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There’s plenty of parking in downtown Spokane

Soaring architectural style of nine-story Parkade with its sweeping columns, flaring cornices, spiral ramp and lofty elevator tower catches and holds the eye, even from afar. This picture was taken from the roof of the Chronicle Building. 1967 photo.  (Photo Archive/The Spokesman-Review. )
Soaring architectural style of nine-story Parkade with its sweeping columns, flaring cornices, spiral ramp and lofty elevator tower catches and holds the eye, even from afar. This picture was taken from the roof of the Chronicle Building. 1967 photo. (Photo Archive/The Spokesman-Review. )

Here at Getting There, we focus on transportation. That is, how we get there. But what do you do once you arrive? 

Park your vehicle. (Or deboard or continue walking.)

The urban-focused blog Spokane Rising has crunched some numbers and came up with some surprising results: There is plenty of parking in downtown Spokane

From the blog:

There are 295 acres of surface parking in Spokane’s urban core.

There are only 1,250 acres of land in the urban core.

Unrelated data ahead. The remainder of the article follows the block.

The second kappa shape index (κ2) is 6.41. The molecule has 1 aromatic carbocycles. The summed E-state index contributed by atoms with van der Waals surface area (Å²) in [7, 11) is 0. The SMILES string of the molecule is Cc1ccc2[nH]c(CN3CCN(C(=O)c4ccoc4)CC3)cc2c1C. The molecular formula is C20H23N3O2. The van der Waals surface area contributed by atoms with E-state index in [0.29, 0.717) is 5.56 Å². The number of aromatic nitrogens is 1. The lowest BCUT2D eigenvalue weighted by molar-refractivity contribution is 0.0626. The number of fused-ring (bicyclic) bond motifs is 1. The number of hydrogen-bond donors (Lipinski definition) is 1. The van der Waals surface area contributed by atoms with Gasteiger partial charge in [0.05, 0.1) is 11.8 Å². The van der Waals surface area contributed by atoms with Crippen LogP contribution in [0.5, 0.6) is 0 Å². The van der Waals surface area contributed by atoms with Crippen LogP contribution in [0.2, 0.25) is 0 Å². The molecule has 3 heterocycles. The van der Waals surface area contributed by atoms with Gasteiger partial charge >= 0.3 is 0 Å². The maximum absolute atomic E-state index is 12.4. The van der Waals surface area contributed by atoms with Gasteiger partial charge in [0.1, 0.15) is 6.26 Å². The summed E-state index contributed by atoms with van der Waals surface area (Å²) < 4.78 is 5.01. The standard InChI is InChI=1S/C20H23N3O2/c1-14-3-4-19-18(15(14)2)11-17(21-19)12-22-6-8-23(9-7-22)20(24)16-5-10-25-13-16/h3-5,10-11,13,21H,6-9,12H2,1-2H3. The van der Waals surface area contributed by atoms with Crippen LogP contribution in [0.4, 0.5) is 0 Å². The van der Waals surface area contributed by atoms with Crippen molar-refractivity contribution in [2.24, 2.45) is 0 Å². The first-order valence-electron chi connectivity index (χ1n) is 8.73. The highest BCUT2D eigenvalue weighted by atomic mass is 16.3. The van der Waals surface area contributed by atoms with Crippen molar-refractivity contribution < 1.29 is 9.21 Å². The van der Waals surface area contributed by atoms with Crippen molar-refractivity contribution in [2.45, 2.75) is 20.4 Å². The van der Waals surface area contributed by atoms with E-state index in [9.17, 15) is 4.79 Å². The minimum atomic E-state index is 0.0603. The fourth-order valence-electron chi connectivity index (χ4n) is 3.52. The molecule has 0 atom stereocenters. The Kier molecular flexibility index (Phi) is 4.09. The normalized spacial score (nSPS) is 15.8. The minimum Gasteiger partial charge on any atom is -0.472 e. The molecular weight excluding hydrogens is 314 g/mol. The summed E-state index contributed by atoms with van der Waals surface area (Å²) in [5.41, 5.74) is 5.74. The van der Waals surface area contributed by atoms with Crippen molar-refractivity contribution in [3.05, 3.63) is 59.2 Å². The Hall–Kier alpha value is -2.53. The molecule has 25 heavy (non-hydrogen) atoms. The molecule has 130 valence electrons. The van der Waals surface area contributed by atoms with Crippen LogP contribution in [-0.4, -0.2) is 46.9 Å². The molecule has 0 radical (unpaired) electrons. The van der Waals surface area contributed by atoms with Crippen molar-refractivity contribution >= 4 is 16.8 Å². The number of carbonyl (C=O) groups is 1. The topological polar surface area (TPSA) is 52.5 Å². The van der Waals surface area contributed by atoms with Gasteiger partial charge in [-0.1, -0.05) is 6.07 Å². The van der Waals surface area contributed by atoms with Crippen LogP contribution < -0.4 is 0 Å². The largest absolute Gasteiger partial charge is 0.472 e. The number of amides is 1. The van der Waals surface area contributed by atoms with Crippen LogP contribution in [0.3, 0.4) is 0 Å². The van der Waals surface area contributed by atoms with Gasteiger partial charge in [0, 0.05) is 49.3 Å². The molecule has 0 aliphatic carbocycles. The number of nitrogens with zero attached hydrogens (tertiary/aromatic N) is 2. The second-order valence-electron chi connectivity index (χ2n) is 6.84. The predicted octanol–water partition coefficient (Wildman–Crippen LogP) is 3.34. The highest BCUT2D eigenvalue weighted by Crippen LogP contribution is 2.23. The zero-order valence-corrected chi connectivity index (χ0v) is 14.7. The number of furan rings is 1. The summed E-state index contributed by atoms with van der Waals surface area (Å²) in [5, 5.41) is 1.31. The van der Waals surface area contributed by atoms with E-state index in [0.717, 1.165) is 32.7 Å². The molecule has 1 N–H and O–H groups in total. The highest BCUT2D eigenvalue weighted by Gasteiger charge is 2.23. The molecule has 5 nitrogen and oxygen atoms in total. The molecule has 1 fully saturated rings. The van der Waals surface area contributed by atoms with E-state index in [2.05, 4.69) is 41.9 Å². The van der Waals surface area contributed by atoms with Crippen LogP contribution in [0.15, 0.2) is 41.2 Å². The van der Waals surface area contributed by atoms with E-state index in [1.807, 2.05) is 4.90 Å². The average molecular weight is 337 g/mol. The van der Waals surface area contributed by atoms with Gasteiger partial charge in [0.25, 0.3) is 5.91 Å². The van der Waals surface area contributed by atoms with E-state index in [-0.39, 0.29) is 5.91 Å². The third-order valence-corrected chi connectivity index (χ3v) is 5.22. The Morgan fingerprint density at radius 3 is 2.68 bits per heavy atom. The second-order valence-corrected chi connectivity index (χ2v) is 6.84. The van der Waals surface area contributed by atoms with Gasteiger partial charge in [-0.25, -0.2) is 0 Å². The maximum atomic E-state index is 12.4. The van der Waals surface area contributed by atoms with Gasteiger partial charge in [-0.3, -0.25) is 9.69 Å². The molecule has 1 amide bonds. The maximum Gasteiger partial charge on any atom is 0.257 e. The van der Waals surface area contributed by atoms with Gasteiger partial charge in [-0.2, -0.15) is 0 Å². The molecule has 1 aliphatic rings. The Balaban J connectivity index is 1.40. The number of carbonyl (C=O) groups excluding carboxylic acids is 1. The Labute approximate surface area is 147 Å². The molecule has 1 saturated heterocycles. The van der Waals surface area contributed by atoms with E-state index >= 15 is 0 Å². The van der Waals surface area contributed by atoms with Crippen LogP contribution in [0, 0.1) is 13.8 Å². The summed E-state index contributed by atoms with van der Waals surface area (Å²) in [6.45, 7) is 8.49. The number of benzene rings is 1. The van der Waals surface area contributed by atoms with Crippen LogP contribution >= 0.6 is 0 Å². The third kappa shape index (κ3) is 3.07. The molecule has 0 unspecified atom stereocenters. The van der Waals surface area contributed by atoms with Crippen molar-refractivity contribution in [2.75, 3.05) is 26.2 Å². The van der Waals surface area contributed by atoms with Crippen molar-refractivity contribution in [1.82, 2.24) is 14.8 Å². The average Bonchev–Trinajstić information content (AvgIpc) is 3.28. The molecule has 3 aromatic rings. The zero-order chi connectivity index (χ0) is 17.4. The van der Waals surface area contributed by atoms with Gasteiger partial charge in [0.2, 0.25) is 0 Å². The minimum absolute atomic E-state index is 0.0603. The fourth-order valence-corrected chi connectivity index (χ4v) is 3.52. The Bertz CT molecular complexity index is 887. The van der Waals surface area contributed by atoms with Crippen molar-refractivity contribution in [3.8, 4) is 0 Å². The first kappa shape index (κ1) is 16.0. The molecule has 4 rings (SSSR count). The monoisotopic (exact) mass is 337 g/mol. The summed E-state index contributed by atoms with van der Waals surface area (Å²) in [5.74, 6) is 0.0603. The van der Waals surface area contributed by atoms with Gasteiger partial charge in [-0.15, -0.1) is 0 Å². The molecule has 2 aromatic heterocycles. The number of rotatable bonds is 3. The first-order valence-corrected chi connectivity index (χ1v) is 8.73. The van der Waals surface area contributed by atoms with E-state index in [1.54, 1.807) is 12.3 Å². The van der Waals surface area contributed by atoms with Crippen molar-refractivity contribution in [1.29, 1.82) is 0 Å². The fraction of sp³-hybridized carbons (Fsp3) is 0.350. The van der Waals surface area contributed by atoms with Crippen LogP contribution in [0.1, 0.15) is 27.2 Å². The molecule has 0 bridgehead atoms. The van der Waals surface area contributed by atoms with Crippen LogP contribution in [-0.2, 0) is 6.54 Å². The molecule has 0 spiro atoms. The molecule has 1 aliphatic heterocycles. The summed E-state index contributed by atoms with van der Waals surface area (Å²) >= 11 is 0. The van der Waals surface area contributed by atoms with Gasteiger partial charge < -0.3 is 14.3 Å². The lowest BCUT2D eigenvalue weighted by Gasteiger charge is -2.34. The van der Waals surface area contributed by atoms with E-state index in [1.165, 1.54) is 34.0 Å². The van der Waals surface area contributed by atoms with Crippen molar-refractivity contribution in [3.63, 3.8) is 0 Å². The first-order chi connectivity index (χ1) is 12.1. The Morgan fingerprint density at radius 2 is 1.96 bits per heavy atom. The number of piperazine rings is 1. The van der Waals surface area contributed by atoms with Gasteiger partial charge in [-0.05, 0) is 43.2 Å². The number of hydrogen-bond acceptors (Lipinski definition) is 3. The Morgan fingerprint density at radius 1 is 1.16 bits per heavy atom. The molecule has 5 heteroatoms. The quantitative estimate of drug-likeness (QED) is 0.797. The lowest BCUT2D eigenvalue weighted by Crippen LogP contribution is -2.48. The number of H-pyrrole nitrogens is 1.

That means that 23.6% of all of the land in Spokane’s urban core is occupied solely by the temporary storage of motor vehicles.

Yep. Nearly a quarter of downtown's land is dedicated to parking.

It should be noted that Spokane Rising, and its prime author and founder Anthony Gill, has railed against the parking situation in the city's core before. He was upset about "all that space devoted to the temproary storage of vehicles." He listed the "seven most egregious parking design flaws" (while rightfully praising the Parkade). He asked, "What's the deal with downtown and parking," and called for a unified parking authority to manage all parking.

But back to the current post, Gill said action is necessary:

Either way, it’s clear that 23.6% of Spokane’s core being occupied by surface parking is a ridiculous figure, unbecoming of a “city of choice.” We must work aggressively to find solutions and redevelop these sites. We must work carefully with neighbors and stakeholders, as well as the broader Spokane community, to build up, instead of out. And instead of more suburban apartment complexes on the fringe, let’s build urban lofts and apartments downtown.

What do you think? Are there too many surface parking lots and not enough parking structures? Is there a surplus of parking? Does it even matter because soon we'll all have self-driving cars and parking will become a relic of the past like water troughs for the horses that pull our wagons?




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Nicholas Deshais
Joined The Spokesman-Review in 2013. He is the urban issues reporter, covering transportation, housing, development and other issues affecting the city. He also writes the Getting There transportation column and The Dirt, a roundup of construction projects, new businesses and expansions. He previously covered Spokane City Hall.

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